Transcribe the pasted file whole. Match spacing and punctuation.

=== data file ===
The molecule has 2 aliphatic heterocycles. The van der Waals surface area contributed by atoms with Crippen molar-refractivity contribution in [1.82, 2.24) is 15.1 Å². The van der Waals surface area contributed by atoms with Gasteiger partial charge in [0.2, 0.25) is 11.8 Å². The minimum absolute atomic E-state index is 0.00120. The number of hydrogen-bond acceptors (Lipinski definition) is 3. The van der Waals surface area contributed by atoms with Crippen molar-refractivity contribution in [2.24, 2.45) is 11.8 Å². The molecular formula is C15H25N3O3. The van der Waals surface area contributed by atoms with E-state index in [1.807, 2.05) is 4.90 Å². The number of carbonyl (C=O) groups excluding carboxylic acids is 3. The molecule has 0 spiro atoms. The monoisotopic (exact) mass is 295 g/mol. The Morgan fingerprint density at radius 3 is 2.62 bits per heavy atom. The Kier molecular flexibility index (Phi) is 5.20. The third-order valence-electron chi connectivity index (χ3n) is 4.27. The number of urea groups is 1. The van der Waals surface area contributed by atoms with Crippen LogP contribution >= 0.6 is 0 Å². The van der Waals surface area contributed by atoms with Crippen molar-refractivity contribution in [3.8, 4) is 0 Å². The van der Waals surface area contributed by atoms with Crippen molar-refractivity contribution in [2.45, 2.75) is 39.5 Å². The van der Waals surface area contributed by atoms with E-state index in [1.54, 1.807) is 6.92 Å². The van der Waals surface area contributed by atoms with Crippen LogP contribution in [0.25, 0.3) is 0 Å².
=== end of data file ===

The molecule has 2 aliphatic heterocycles. The van der Waals surface area contributed by atoms with Crippen molar-refractivity contribution in [1.82, 2.24) is 15.1 Å². The van der Waals surface area contributed by atoms with Gasteiger partial charge in [0.2, 0.25) is 11.8 Å². The minimum absolute atomic E-state index is 0.00120. The number of hydrogen-bond acceptors (Lipinski definition) is 3. The van der Waals surface area contributed by atoms with Crippen molar-refractivity contribution in [2.24, 2.45) is 11.8 Å². The molecular formula is C15H25N3O3. The van der Waals surface area contributed by atoms with E-state index in [1.807, 2.05) is 4.90 Å². The number of carbonyl (C=O) groups excluding carboxylic acids is 3. The molecule has 0 spiro atoms. The monoisotopic (exact) mass is 295 g/mol. The Morgan fingerprint density at radius 3 is 2.62 bits per heavy atom. The Kier molecular flexibility index (Phi) is 5.20. The third-order valence-electron chi connectivity index (χ3n) is 4.27. The number of urea groups is 1. The van der Waals surface area contributed by atoms with Crippen LogP contribution >= 0.6 is 0 Å². The van der Waals surface area contributed by atoms with Crippen molar-refractivity contribution in [3.8, 4) is 0 Å². The van der Waals surface area contributed by atoms with Crippen molar-refractivity contribution in [2.45, 2.75) is 39.5 Å². The van der Waals surface area contributed by atoms with E-state index in [1.54, 1.807) is 6.92 Å². The van der Waals surface area contributed by atoms with Crippen LogP contribution in [0.25, 0.3) is 0 Å².